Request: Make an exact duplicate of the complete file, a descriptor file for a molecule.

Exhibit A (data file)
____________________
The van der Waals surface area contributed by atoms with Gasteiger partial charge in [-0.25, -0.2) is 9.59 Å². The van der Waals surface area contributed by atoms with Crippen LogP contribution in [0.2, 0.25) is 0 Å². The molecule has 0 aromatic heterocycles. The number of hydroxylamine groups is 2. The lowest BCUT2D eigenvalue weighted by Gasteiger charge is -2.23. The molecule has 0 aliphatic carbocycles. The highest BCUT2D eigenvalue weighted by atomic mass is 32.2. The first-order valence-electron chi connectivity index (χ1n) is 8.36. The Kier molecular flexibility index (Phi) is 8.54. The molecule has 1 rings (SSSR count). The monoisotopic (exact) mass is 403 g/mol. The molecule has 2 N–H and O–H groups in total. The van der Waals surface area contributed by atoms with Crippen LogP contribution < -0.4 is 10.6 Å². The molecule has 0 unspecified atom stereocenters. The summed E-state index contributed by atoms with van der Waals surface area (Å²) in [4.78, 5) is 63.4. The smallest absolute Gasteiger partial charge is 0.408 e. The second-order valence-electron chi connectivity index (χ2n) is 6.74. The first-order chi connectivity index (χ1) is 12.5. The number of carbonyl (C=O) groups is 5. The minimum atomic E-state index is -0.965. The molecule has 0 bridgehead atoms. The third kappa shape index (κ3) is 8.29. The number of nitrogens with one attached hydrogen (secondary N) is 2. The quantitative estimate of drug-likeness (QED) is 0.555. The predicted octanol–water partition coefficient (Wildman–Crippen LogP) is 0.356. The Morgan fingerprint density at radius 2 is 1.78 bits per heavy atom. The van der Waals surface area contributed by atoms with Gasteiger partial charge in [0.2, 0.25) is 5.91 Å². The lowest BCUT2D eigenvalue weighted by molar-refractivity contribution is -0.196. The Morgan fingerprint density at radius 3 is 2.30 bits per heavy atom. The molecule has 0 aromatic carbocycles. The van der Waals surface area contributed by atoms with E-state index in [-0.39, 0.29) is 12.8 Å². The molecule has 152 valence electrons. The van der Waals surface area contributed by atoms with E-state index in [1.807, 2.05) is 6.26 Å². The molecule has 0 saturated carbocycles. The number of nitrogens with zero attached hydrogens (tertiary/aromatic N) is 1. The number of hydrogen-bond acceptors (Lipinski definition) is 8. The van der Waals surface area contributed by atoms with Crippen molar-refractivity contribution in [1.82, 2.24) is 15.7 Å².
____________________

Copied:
The van der Waals surface area contributed by atoms with Gasteiger partial charge in [-0.25, -0.2) is 9.59 Å². The van der Waals surface area contributed by atoms with Crippen LogP contribution in [0.2, 0.25) is 0 Å². The molecule has 0 aromatic heterocycles. The number of hydroxylamine groups is 2. The lowest BCUT2D eigenvalue weighted by Gasteiger charge is -2.23. The molecule has 0 aliphatic carbocycles. The highest BCUT2D eigenvalue weighted by atomic mass is 32.2. The first-order valence-electron chi connectivity index (χ1n) is 8.36. The Kier molecular flexibility index (Phi) is 8.54. The molecule has 1 rings (SSSR count). The monoisotopic (exact) mass is 403 g/mol. The molecule has 2 N–H and O–H groups in total. The van der Waals surface area contributed by atoms with Crippen LogP contribution < -0.4 is 10.6 Å². The molecule has 0 unspecified atom stereocenters. The summed E-state index contributed by atoms with van der Waals surface area (Å²) in [4.78, 5) is 63.4. The smallest absolute Gasteiger partial charge is 0.408 e. The second-order valence-electron chi connectivity index (χ2n) is 6.74. The first-order chi connectivity index (χ1) is 12.5. The number of carbonyl (C=O) groups is 5. The minimum atomic E-state index is -0.965. The molecule has 0 bridgehead atoms. The third kappa shape index (κ3) is 8.29. The number of nitrogens with one attached hydrogen (secondary N) is 2. The quantitative estimate of drug-likeness (QED) is 0.555. The predicted octanol–water partition coefficient (Wildman–Crippen LogP) is 0.356. The Morgan fingerprint density at radius 2 is 1.78 bits per heavy atom. The van der Waals surface area contributed by atoms with Gasteiger partial charge in [0.2, 0.25) is 5.91 Å². The lowest BCUT2D eigenvalue weighted by molar-refractivity contribution is -0.196. The Morgan fingerprint density at radius 3 is 2.30 bits per heavy atom. The molecule has 0 aromatic carbocycles. The van der Waals surface area contributed by atoms with E-state index in [-0.39, 0.29) is 12.8 Å². The molecule has 152 valence electrons. The van der Waals surface area contributed by atoms with E-state index in [1.807, 2.05) is 6.26 Å². The molecule has 0 saturated carbocycles. The number of nitrogens with zero attached hydrogens (tertiary/aromatic N) is 1. The number of hydrogen-bond acceptors (Lipinski definition) is 8. The van der Waals surface area contributed by atoms with Crippen molar-refractivity contribution in [1.82, 2.24) is 15.7 Å².